Why habits exist
In The Power of Habit, award-winning New York Times business reporter Charles Duhigg takes us to the edge of scientific discoveries that explain why habits exist and how they can be changed.
He takes us to visit laboratories where neuroscientists explore how habits work and where, exactly, they reside in our brains.
At its core, The Power of Habit contains a key argument:
The key to exercising regularly, losing weight, raising exceptional children, becoming more productive, building revolutionary companies and social movements, and achieving success is understanding how habits work.
Habits aren’t destiny.
The author says that “by harnessing this new science, we can transform our businesses, our communities, and our lives.”
Psychological tactics to sell more product
Psychology, habitual behaviour, marketing, and the whys are all present. Duhigg breaks down a few marketing successes from: Starbucks, McDonald’s, Pepsodent, and Febreeze. All of these companies exploited (or used) psychological tactics to sell more product.
“We develop habits because we only have a limited strip of deep thinking neocortex wrapped around the outer edges of our brains and if this was constantly used for every response we would very soon run out of gigabytes to think with.”
Habits are small sub-routines downloaded into the deeper, more primitive parts of our brain when we have mastered a skill or process.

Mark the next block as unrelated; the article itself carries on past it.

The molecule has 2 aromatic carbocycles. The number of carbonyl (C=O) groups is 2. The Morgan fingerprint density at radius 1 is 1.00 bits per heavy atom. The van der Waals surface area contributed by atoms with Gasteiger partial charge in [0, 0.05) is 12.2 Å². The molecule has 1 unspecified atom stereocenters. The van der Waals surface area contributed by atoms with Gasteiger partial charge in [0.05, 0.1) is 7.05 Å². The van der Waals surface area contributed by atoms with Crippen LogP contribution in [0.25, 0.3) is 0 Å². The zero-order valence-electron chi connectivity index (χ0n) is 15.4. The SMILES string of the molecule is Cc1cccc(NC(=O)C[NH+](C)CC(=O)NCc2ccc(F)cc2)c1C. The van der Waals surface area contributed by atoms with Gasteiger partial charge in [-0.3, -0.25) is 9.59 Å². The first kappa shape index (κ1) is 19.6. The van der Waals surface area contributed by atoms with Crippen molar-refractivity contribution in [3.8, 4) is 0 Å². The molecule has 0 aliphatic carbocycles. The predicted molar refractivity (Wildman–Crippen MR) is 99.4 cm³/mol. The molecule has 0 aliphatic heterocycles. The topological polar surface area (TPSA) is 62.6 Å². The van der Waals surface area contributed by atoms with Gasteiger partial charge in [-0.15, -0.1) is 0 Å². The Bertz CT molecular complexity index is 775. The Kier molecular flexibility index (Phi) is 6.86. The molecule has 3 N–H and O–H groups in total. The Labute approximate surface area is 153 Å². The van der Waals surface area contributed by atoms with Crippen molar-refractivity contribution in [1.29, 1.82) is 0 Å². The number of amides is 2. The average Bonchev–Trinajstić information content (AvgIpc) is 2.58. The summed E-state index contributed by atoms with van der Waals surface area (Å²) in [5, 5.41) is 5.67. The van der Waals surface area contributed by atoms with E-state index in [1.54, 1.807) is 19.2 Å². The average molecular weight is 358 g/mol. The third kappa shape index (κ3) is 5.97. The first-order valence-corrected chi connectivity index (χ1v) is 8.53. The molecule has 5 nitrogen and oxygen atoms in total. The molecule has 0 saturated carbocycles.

They are initiated virtually automatically by a cue,
Involve a repeat behaviour – routine –
And always finish up with a reward, which serves to reinforce them.
Without habits, brushing your teeth or tying your shoelaces would absorb your attention fully and there’d be no thinking space left to plan the day ahead.
Automatic thinking routines
So, knowing that these automatic thinking routines stick in our brains like those barnacles on a ship, we need to attend very carefully to the ones we let stick around. Most habits are about simple efficiency, taking learnt things and clearing our mind space so new things can be taken on board and some are overwhelming good, like the habit of exercise or reading daily.
A keystone habit
By focussing on one habit – a keystone habit – you can teach yourself how to reprogramme the other routines in your life.
Duhigg analyses habits into cue, routine and reward.
You can never extinguish bad habits but you can insert a new routine. Use the same cue, provide the same reward but change the routine.
The habit loop includes the: cue, routine, and reward.
If you’re tired (cue),
A cup of coffee can be your routine,
Followed by the reward of energy.
But no matter how strong your changed routine is, Duhigg stresses that belief in one’s possibility for change is key.
A case study about Target ( 2nd largest US retailer)is featured, and it’s identical to the one featured in: Brandwashed: Tricks Companies Use to Manipulate Our Minds and Persuade Us to Buy reviewed by Ron last year.
This idea that you can change your habits draws on recent research in experimental psychology, neurology, and applied psychology.
He looks at the habits of individuals, how habits operate in the brain, how companies use them, and how retailers use habits to manipulate buying habits. This provides some fascinating research and stories, such as the fact that grocery stores put fruits and vegetables at the front of the store “Switch” from Chip and Dan Heath. Switch: How to change things when change is hard